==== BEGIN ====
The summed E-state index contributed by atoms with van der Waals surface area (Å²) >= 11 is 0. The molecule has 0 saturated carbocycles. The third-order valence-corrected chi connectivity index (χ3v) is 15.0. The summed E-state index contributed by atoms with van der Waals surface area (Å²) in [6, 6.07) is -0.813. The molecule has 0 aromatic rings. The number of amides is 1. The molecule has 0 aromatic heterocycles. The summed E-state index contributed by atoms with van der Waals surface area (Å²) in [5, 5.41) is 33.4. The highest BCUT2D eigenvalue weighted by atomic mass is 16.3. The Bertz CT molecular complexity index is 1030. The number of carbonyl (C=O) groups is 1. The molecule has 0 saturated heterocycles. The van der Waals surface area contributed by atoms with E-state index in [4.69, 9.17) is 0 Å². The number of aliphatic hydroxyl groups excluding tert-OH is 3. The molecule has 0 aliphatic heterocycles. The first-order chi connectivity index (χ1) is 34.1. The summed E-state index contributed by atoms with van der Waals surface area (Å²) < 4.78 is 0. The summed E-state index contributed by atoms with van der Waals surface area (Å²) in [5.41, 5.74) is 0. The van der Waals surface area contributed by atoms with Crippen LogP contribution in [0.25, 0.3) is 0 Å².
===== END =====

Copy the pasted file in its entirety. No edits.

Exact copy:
The summed E-state index contributed by atoms with van der Waals surface area (Å²) >= 11 is 0. The molecule has 0 saturated carbocycles. The third-order valence-corrected chi connectivity index (χ3v) is 15.0. The summed E-state index contributed by atoms with van der Waals surface area (Å²) in [6, 6.07) is -0.813. The molecule has 0 aromatic rings. The number of amides is 1. The molecule has 0 aromatic heterocycles. The summed E-state index contributed by atoms with van der Waals surface area (Å²) in [5, 5.41) is 33.4. The highest BCUT2D eigenvalue weighted by atomic mass is 16.3. The Bertz CT molecular complexity index is 1030. The number of carbonyl (C=O) groups is 1. The molecule has 0 saturated heterocycles. The van der Waals surface area contributed by atoms with E-state index in [4.69, 9.17) is 0 Å². The number of aliphatic hydroxyl groups excluding tert-OH is 3. The molecule has 0 aliphatic heterocycles. The first-order chi connectivity index (χ1) is 34.1. The summed E-state index contributed by atoms with van der Waals surface area (Å²) < 4.78 is 0. The summed E-state index contributed by atoms with van der Waals surface area (Å²) in [5.41, 5.74) is 0. The van der Waals surface area contributed by atoms with Crippen LogP contribution in [0.25, 0.3) is 0 Å².